Go to HHH home page.
Smart Politics
 


Obama's Near Misses Northwest of the Mississippi

Bookmark and Share

Barack Obama's convincing victory on Election Day was noted for several strong performances West of the Mississippi - picking up New Mexico, Colorado, and Nevada as well as taking back Iowa, which had flipped to the GOP in 2004.

Obama also turned in particularly impressive performances in Montana and the Dakotas (and John McCain's home state of Arizona), though it remains to be seen whether the president-elect will be able to lead Democrats into serious contention in these states in 2012 and beyond.

History is on the side of the GOP.

South Dakota, North Dakota, and Montana have each participated in 30 presidential elections since statehood, beginning in 1892.

On the positive side for the Democrats, Obama's performance in South Dakota (44.8 percent) was the 10th highest ever and the largest since Michael Dukakis in 1988 (46.5 percent). South Dakota turnout for Obama was also 5.1 points higher than its 116-year average (39.1 percent).

In North Dakota, Obama's 44.5 percent was the 9th highest in state history, and the largest since Jimmy Carter in 1976 (45.8 percent). It was also 7.1 points greater than the statewide historical average in presidential elections (37.3 percent).

Montana, the Democratic Party's next best chance to pick up a West of the Mississippi state in 2012, registered 47.2 percent for Obama - good for 11th highest in state history, and the largest since LBJ in 1964 (59.0 percent). But, Montana used to be a Democratic stronghold throughout WWI, the Great Depression, and WWII, with its nominees carrying the state 11 times overall 1896, 1900, 1912, 1916, 1932, 1936, 1940, 1944, 1948, 1964, and 1992. As such, Obama's 2008 vote tally was just 1.8 points better than the state's historical average for Democrats (45.4 percent).

The Democratic Party has a much steeper hill to climb at the presidential level in the Dakotas: no Democrat has won either state since LBJ in 1964. Democrats have carried South Dakota just four times (1896, 1932, 1936, and 1964) and North Dakota five times (1912, 1916, 1932, 1936, and 1964).

Looking at the three-state region as a whole, Democrats have reached the 50 percent mark in just 3 of 45 presidential contests dating back to 1952 (and all of those in 1964).

Democratic Vote in Presidential Elections, 1892-2008

Year
South Dakota
North Dakota
Montana
2008
44.8
44.5
47.2
2004
38.4
35.5
38.6
2000
37.6
33.1
33.4
1996
43.0
40.1
41.2
1992
37.1
32.2
37.6
1988
46.5
43.0
46.2
1984
36.5
33.8
38.2
1980
31.7
26.3
32.4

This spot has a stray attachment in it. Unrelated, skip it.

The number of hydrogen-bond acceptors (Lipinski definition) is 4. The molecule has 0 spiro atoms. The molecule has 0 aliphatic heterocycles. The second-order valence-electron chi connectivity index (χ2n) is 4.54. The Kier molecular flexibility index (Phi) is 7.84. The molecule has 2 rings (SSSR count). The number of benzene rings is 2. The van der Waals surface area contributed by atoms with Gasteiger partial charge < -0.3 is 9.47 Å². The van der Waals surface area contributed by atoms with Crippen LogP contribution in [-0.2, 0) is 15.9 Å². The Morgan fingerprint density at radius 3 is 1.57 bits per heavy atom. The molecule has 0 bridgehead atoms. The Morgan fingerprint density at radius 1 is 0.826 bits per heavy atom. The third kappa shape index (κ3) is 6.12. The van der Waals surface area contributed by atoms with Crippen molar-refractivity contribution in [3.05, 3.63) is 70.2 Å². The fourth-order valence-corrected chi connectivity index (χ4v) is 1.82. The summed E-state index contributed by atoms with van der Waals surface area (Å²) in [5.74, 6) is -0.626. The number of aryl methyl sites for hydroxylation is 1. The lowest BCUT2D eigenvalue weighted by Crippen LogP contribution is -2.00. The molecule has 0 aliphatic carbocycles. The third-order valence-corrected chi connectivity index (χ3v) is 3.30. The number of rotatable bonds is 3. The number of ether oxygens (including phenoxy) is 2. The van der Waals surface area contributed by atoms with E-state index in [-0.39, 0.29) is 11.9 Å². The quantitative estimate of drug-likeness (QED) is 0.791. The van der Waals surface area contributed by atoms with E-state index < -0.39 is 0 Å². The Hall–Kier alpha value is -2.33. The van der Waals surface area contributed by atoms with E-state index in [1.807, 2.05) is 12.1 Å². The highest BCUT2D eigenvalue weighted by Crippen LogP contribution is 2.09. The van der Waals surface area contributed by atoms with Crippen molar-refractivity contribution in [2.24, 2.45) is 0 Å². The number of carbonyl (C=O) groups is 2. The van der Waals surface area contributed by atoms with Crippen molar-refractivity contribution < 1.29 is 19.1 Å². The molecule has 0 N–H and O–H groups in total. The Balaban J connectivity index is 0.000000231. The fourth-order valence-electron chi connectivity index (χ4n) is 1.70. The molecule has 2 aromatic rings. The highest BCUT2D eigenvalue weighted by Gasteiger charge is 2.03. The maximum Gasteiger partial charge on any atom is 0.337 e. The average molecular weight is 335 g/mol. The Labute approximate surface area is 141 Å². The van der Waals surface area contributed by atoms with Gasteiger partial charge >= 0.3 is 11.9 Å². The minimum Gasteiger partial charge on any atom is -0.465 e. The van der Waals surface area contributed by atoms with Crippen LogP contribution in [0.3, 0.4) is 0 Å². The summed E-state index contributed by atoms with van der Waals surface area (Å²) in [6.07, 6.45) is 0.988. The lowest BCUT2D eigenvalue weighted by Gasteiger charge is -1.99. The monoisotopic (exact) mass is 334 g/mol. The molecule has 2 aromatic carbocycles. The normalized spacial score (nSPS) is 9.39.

1976
48.9
45.8
45.4
1972
45.5
35.8
37.9
1968
42.0
38.2
41.6
1964
55.6
58.0
59.0
1960
41.8
44.5
48.6
1956
41.6
38.1
42.9
1952
30.7
28.4
40.1
1948
47.0
43.4
53.1
1944
41.7
45.5
54.3
1940
42.6
44.2
58.8
1936
54.0
59.6
69.3
1932
63.6
57.4
58.8
1928
39.2
44.5
40.5
1924
13.3
7.0
19.4
1920
19.7
18.2
32.1
1916
45.9
47.8
56.9
1912
42.1
34.1
35.0
1908
35.1
34.8
42.6
1904
21.7
20.4
33.8
1900
41.1
39.6
58.4
1896*
49.7
43.7
79.9
1892
12.7
0.0
39.8

* Democrat William Jennings Bryan ran on the Populist ticket in South Dakota in 1896.



Previous post: Upper Midwestern Reapportionment, Part II: A Historical Overview
Next post: As Coleman Toils, Klobuchar Sails

Leave a comment


Remains of the Data

Which States Own the Best Track Record in Backing Eventual GOP Presidential Nominees?

Nine states (each with primaries) have an unblemished record in voting for the eventual Republican nominee since 1976 - and not all host contests on the back end of the calendar.

Political Crumbs

Evolving?

When Scott Walker "punted" back in February after being asked if he was comfortable with the idea of evolution he added, "That's a question a politician shouldn't be involved in one way or the other." However, it may very well be a question that is asked at one of the upcoming GOP debates this year. In South Carolina during the first GOP debate in 2012, FOX News' Juan Williams asked Tim Pawlenty, "Do you equate the teaching of creationism with the teaching of evolution as the basis for what should be taught for our nation's schools?" Pawlenty replied, "There should be room in the curriculum for study of intelligent design" but that it was up to the local school districts if it should be in a science class or comparative theory class. At the fourth Republican debate held in California, Jon Huntsman addressed the GOP becoming "anti-science" thusly: "Listen, when you make comments that fly in the face of what 98 out of 100 climate scientists have said, when you call into question the science of evolution, all I'm saying is that, in order for the Republican Party to win, we can't run from science. We can't run from mainstream conservative philosophy."


73 Months and Counting

January's preliminary Bureau of Labor Statistics numbers show Minnesota's unemployment rate of 3.7 percent was once again lower than Wisconsin's 5.0 percent. That marks the 73rd consecutive month in which Minnesota has boasted a lower jobless rate than its neighbor to the east dating back to January 2009 including each of the last 67 months by at least one point. The Gopher State has now edged Wisconsin in the employment border battle for 204 of the last 216 months dating back to February 1997. Wisconsin only managed a lower unemployment rate than Minnesota for the 12 months of 2008 during this 18-year span.


more POLITICAL CRUMBS

Humphrey School Sites
CSPG
Humphrey New Media Hub

Issues />

<div id=
Abortion
Afghanistan
Budget and taxes
Campaign finances
Crime and punishment
Economy and jobs
Education
Energy
Environment
Foreign affairs
Gender
Health
Housing
Ideology
Immigration
Iraq
Media
Military
Partisanship
Race and ethnicity
Reapportionment
Redistricting
Religion
Sexuality
Sports
Terrorism
Third parties
Transportation
Voting